Help shorebirds to survive

Shorebird Identification Guide (photographs and descriptions)

  1. Identify our shorebirds  
  2. Discover where they live
  3. Understand their needs
  4. Help them to survive 
  5. Back to Pumicestone Passage Shorebirds

Problems facing shorebirds

Agitated Red-capped Plover
Agitated Red-capped Plover
Image:  J Dening

There are many problems facing shorebirds in Pumicestone Passage, the most significant being habitat destruction, pollution and disturbance. It is crucial for their long-term survival that we make every effort to find solutions.

Wetlands are disappearing rapidly, both in Australia and worldwide, many being developed for farming, housing and other coastal projects. Excellent areas for shorebirds are often considered worthless and, as we place ever-increasing demands on land, valuable roost sites are being lost forever. However, it is not too late to preserve existing sites and to develop the potential of others.

Discarded pollutants, such as chemicals and household rubbish, end up in the passage through stormwater outlets. The clear message is that we should act responsibly when disposing of waste products, minimising any adverse effects.

Feral animals, such as foxes, dogs and cats, regularly kill shorebirds. Please report any sightings of feral animals to Queensland Parks and Wildlife.

Most disturbance is caused by human activity, and every time shorebirds are forced to take flight they waste vital energy. The energy used by every alarm flight is four times that used in steady flight and over twenty times that used when foraging for food. Wasting energy reserves may delay their migration, or even prevent them from completing the journey, severely impacting their breeding success.

What can we do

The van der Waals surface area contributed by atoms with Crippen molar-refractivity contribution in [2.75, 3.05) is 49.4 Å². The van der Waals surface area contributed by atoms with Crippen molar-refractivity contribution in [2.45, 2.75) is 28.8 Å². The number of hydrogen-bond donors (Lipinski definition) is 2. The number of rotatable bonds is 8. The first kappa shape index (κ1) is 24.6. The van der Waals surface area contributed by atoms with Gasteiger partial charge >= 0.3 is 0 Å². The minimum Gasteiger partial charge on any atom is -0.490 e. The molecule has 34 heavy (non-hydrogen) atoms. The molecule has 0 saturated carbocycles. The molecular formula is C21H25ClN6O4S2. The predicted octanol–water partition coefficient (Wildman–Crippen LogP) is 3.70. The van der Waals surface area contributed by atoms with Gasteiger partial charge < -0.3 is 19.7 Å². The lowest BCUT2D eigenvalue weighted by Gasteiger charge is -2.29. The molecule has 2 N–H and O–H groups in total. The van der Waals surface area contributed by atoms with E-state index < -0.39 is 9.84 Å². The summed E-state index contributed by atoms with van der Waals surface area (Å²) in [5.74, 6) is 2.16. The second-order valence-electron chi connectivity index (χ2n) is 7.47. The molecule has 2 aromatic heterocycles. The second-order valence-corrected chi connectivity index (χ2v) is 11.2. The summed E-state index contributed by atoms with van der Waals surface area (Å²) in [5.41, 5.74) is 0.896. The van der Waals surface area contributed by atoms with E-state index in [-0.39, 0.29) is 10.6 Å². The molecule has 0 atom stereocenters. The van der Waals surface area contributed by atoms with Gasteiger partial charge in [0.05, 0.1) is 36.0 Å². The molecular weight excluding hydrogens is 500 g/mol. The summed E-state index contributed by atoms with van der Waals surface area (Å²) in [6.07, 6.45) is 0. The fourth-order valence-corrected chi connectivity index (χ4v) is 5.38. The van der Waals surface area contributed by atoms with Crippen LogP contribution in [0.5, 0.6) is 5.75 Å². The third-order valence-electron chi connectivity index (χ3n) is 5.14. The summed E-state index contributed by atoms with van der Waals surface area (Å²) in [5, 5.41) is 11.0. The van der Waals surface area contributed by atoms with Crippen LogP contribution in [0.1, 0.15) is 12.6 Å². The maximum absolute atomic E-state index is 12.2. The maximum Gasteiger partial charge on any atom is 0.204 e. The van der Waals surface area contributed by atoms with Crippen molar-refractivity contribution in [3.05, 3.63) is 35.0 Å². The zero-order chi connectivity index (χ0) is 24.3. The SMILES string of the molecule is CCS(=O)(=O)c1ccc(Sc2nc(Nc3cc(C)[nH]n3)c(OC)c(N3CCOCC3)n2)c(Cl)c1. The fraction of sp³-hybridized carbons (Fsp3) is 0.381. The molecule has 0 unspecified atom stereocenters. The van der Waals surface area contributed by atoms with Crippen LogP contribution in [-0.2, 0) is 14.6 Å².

Wary Eastern Curlew
Wary Eastern Curlew
Image:  L Cross

What can we all do to prevent disturbance to our shorebirds:

  • Do not disturb shorebirds when they are resting, feeding or breeding, such as by walking through a roost site at high tide or choosing an inappropriate campsite.
  • Keep domestic animals, dogs especially, under control and well away from shorebirds.
  • If fishing from a sandbank, choose the opposite end to where birds are gathered. Move away if you are in an area that shorebirds need to occupy as the tide rises.
  • Avoid driving along the beach at high tide, or above the high-tide mark, as this is where resident shorebirds build their nests, often in the sand.
  • Avoid driving or operating any form of vehicle, boat or motorised watercraft, particularly jet skis, near shorebirds. Always drive away from, or around, a feeding or roosting flock.

Protected by law

Whimbrel close-up
Image:  N Bowman

As shorebirds are protected by law, these guidelines should be strictly observed. Pumicestone Passage is designated as a Conservation Zone within Moreton Bay Marine Park and significant fines apply for the disturbance of shorebirds.

Destruction of wetlands is reducing shorebird numbers globally, not just at their breeding and non-breeding grounds but in areas where they pause during their migration. These areas, called staging grounds, are crucial as it is here that shorebirds can refuel, rest and regain strength. Of particular concern is the destruction of such areas in Asia.

The East Asian-Australasian Flyway is the broad corridor between the Arctic Circle and Australasia, covering shorebirds' breeding and non-breeding grounds and the chain of staging grounds.

Australia is a signatory to three bilateral agreements for migratory bird conservation in this flyway, JAMBA (with Japan) and CAMBA (with China) and ROKAMBA (with the Republic of Korea). Two important multilateral agreements, the Ramsar Convention and the Bonn Convention, promote the conservation of wetlands and migratory species, so it would seem that governments are beginning to address the problems. But direct action must be taken soon.

This chain of staging grounds is interconnected and if we continue removing the links at the current rate, many shorebird species face extinction.

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